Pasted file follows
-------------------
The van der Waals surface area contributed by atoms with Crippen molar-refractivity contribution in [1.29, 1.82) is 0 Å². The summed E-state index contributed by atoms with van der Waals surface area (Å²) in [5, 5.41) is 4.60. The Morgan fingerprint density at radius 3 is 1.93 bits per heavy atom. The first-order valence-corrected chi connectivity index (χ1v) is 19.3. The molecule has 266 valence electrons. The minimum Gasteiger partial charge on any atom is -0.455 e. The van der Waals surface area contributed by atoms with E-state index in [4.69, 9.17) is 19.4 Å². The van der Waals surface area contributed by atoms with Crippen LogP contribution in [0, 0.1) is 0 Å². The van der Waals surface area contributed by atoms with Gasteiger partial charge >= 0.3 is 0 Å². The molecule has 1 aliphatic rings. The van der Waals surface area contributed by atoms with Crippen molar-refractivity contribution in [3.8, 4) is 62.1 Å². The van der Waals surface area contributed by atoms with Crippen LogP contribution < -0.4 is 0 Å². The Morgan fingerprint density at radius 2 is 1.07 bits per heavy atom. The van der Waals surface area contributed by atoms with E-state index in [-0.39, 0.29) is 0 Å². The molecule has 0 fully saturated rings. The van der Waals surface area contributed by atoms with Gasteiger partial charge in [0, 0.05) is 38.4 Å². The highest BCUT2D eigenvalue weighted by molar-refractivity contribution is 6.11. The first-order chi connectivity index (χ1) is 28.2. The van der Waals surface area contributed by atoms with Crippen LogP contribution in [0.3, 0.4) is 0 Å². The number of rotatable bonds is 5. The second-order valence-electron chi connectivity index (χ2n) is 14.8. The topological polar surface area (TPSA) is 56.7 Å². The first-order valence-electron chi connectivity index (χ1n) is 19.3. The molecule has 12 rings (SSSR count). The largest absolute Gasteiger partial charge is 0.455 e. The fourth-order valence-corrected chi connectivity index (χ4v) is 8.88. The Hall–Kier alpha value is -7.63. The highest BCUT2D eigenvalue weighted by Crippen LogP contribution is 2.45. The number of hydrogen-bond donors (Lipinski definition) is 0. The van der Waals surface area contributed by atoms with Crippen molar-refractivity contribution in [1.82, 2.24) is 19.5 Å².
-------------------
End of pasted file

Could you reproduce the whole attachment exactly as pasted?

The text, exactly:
The van der Waals surface area contributed by atoms with Crippen molar-refractivity contribution in [1.29, 1.82) is 0 Å². The summed E-state index contributed by atoms with van der Waals surface area (Å²) in [5, 5.41) is 4.60. The Morgan fingerprint density at radius 3 is 1.93 bits per heavy atom. The first-order valence-corrected chi connectivity index (χ1v) is 19.3. The molecule has 266 valence electrons. The minimum Gasteiger partial charge on any atom is -0.455 e. The van der Waals surface area contributed by atoms with E-state index in [4.69, 9.17) is 19.4 Å². The van der Waals surface area contributed by atoms with Crippen LogP contribution in [0, 0.1) is 0 Å². The van der Waals surface area contributed by atoms with Gasteiger partial charge >= 0.3 is 0 Å². The molecule has 1 aliphatic rings. The van der Waals surface area contributed by atoms with Crippen molar-refractivity contribution in [3.8, 4) is 62.1 Å². The van der Waals surface area contributed by atoms with Crippen LogP contribution < -0.4 is 0 Å². The Morgan fingerprint density at radius 2 is 1.07 bits per heavy atom. The van der Waals surface area contributed by atoms with E-state index in [-0.39, 0.29) is 0 Å². The molecule has 0 fully saturated rings. The van der Waals surface area contributed by atoms with Gasteiger partial charge in [0, 0.05) is 38.4 Å². The highest BCUT2D eigenvalue weighted by molar-refractivity contribution is 6.11. The first-order chi connectivity index (χ1) is 28.2. The van der Waals surface area contributed by atoms with Crippen LogP contribution in [0.3, 0.4) is 0 Å². The number of rotatable bonds is 5. The second-order valence-electron chi connectivity index (χ2n) is 14.8. The topological polar surface area (TPSA) is 56.7 Å². The first-order valence-electron chi connectivity index (χ1n) is 19.3. The molecule has 12 rings (SSSR count). The largest absolute Gasteiger partial charge is 0.455 e. The fourth-order valence-corrected chi connectivity index (χ4v) is 8.88. The Hall–Kier alpha value is -7.63. The highest BCUT2D eigenvalue weighted by Crippen LogP contribution is 2.45. The number of hydrogen-bond donors (Lipinski definition) is 0. The van der Waals surface area contributed by atoms with Crippen molar-refractivity contribution in [1.82, 2.24) is 19.5 Å².